‘Good start to the day? Looks like you’ve annoyed Tufty and Ruthie already.’
‘Everyone knew except me. Why wasn’t I warned?’
‘Sophie said she had.’
‘Have you been involved?’
‘I helped set up the stand.’
‘But you can’t think this is a good idea.’
‘What? Helping people who want children achieve that dream…?’
‘But we’re a supermarket.’
‘We meet customers’ needs. And this is a huge need.’
‘You can’t just sell a child.’
‘You can’t just sell alcohol. Or a knife. There are checks. But if we can facilitate… Have you heard of the NAI?’
‘New Adoption Initiative. The Government is trying to speed up the process, trying to break down the inertia…’
Janice stared at the wall opposite while N’tensie droned on. A Health and Safety poster, curling away from the sticky tape that held it to the wall said the premises had been checked and were safe under some Act of Parliament.
N’tensie stopped and looked surprised. ‘Who? The children?’
‘They just stare. You know. Creepy. Smiling. It isn’t natural.’
N’tensie clicked her tongue. ‘They know they might find a home. They’re happy. Tufty has been talking with the social services and this is all above board.’
Janice shut her eyes. ‘They’re… they’re all the same. It’s like they’re cloned.’
N’tensie laughed. ‘Now you are being silly. There’ll be different children everyday. I don’t know for sure but that might be one family out there. Now, come on. Have a coffee. You’re on till four at 8; you’ll need to get a move on.’
When N’tensie went to the ladies, Mr Tufts came over and sat by Janice. ‘I’m sorry you missed the briefing yesterday; it would have explained everything. And I didn’t need to sound rude. I can see you’re a little disconcerted.’
Janice held her head in her hands. ‘I can’t get my head around it. I understand we need to help create families, improve adoption. I get that outsourcing things can be a benefit. But this just seems wrong.’
‘We only charge cost, you know. It’s not like someone is buying a child. We’ll make money selling baby stuff and from the increased footfall. Anyway you can’t sell a child. Not yet.’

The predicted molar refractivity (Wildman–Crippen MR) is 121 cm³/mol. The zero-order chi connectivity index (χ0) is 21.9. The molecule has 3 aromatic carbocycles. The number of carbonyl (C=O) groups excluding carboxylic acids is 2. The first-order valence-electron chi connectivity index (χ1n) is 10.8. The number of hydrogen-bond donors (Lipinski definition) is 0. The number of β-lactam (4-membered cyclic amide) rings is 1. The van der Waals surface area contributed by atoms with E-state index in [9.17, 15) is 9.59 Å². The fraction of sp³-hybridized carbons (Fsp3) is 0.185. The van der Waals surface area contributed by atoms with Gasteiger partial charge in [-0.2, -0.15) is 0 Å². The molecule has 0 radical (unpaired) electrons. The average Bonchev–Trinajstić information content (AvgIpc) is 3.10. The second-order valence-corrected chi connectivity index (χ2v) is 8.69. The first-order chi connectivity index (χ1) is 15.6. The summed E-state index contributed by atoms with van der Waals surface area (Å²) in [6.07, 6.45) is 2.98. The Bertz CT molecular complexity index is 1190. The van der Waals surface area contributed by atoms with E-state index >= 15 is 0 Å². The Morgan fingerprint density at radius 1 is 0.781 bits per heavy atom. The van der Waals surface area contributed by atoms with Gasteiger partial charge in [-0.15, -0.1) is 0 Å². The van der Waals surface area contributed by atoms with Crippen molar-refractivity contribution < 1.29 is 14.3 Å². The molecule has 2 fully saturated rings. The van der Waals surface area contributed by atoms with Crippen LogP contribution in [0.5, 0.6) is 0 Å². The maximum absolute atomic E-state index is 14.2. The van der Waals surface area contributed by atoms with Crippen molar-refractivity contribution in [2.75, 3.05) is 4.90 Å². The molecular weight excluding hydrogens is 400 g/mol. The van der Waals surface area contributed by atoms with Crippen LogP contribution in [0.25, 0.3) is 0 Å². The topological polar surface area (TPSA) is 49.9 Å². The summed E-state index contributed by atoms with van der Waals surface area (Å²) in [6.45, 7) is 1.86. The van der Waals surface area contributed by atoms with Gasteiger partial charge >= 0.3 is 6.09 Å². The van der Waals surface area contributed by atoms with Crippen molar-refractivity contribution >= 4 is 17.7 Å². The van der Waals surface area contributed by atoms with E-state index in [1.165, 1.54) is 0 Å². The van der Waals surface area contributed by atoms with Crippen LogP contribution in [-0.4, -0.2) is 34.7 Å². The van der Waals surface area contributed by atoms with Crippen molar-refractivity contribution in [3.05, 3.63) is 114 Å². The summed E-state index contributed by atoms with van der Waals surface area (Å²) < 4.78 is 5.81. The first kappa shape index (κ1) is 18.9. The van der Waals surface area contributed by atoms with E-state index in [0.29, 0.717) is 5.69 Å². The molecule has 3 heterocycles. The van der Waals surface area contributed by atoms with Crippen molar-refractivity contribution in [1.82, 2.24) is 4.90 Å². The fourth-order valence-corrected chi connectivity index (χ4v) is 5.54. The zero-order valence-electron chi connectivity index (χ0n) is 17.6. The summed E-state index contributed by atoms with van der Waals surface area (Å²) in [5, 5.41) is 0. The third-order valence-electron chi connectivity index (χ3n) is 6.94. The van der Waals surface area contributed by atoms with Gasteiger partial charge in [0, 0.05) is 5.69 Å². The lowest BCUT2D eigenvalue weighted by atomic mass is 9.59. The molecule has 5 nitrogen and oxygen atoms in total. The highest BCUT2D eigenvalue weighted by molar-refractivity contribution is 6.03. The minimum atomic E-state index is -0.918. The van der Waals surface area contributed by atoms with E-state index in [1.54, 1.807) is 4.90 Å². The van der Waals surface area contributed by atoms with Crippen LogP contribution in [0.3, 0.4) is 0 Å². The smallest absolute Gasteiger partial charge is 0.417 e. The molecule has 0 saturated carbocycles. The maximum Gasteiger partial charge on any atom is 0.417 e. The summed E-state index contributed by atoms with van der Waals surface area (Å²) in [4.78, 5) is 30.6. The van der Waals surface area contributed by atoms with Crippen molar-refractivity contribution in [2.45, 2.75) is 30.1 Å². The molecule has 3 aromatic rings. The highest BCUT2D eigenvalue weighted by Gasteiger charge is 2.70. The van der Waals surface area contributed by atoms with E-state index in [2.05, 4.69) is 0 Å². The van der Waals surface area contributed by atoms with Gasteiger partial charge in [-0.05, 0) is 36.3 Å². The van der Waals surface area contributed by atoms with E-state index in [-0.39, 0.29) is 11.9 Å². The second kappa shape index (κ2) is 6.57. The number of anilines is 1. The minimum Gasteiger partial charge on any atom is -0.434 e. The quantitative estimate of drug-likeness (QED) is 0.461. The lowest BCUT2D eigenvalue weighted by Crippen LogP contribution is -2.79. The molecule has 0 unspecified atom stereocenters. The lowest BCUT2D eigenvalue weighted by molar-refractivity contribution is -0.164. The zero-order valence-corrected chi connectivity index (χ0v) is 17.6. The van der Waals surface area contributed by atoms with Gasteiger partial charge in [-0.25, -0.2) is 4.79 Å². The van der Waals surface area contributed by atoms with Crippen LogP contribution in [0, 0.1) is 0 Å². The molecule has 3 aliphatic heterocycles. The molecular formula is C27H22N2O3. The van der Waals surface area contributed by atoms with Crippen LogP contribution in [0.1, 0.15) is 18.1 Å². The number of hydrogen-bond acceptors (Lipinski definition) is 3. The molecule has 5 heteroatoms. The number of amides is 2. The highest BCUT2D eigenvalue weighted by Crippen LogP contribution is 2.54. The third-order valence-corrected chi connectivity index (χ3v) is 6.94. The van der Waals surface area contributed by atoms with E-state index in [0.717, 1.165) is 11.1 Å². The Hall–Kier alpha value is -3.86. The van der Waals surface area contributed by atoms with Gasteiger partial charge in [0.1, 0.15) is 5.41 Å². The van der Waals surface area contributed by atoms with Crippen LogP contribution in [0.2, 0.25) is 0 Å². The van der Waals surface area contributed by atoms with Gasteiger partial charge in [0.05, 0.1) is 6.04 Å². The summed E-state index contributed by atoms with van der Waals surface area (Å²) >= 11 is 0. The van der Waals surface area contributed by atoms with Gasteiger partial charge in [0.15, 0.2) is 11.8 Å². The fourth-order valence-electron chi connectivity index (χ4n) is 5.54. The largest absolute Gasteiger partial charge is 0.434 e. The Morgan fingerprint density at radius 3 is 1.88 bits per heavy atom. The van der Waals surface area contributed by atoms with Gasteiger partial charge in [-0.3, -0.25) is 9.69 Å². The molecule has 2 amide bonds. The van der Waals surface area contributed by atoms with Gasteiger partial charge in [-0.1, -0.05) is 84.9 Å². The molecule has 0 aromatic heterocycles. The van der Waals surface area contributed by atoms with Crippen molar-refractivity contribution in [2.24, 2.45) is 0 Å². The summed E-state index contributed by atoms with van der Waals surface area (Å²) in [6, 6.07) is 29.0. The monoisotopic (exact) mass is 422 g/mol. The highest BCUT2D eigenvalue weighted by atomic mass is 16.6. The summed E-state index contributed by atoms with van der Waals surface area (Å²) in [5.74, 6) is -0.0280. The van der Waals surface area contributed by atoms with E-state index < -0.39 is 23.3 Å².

‘But why here?’
‘We are used to matching people with their wants needs and desires, more so than local authorities. So you can see if you take our fabulous retailing skills and apply them to adoption it’s a win-win.’
Throughout the day, Janice felt ill, like something horrible was happening. Yet everyone smiled. She watched when the first customer chose her child and had the barcode swiped. The machine, not completely sure, rejected the purchase at first. Janice sighed. Did it take a machine to realise how wrong this was?
The press came, took pictures, barely asked any questions and went. By mid-afternoon the store was full and the children’s section roped off so the crowds could be managed. There was something of a party atmosphere and all the tills were open all day. Mr Tufts could barely suppress the smiles that wreathed his face. He could be heard saying ‘A good day. Yes, a good day.’
At about five, Janice went back to the staffroom to change. She passed a small office outside which a woman sat, clutching her handbag. She was in shadow so Janice couldn’t see her face but she thought her familiar somehow. As she approached the woman sobbed.
‘What’s wrong, madam?’
The woman covered her face and mumbled through her fingers. ‘I wanted a child but they told me I couldn’t have one. I wasn’t suitable. It’s so cruel.’
Janice walked away. Maybe that was a good sign, she thought. At least it meant they were checking the suitability of potential parents. But that small encouragement was overshadowed by the deep sadness he felt for the woman. Tinged with guilt at her own good fortune to have a family already. She wouldn’t take them for granted again..
The staff toilets were on the far side of the staff room; Jance took off her uniform and stored it in her locker before picking up her bag and heading for the ladies. She’d have a pee, touch up her makeup and go home. She needed to cuddle her children, make things seem real again.
As she stood in the cubicle by the sink she glanced at her bag. It was the same as the woman’s. Funny. She looked at her left hand. Her wedding ring was the same as the woman’s too. Her coat…
A cold shiver ran down Janice’s spine. Grabbing her bag she raced through the empty staff room, past the now empty chair and into the store. It was closed. No one, not even a security guard was about.
She pushed open the fire doors, the alarms following her as she ran to the main road, towards her house. Panic thumped her chest. She knew with an icy certainty that when she reached home her children would be gone.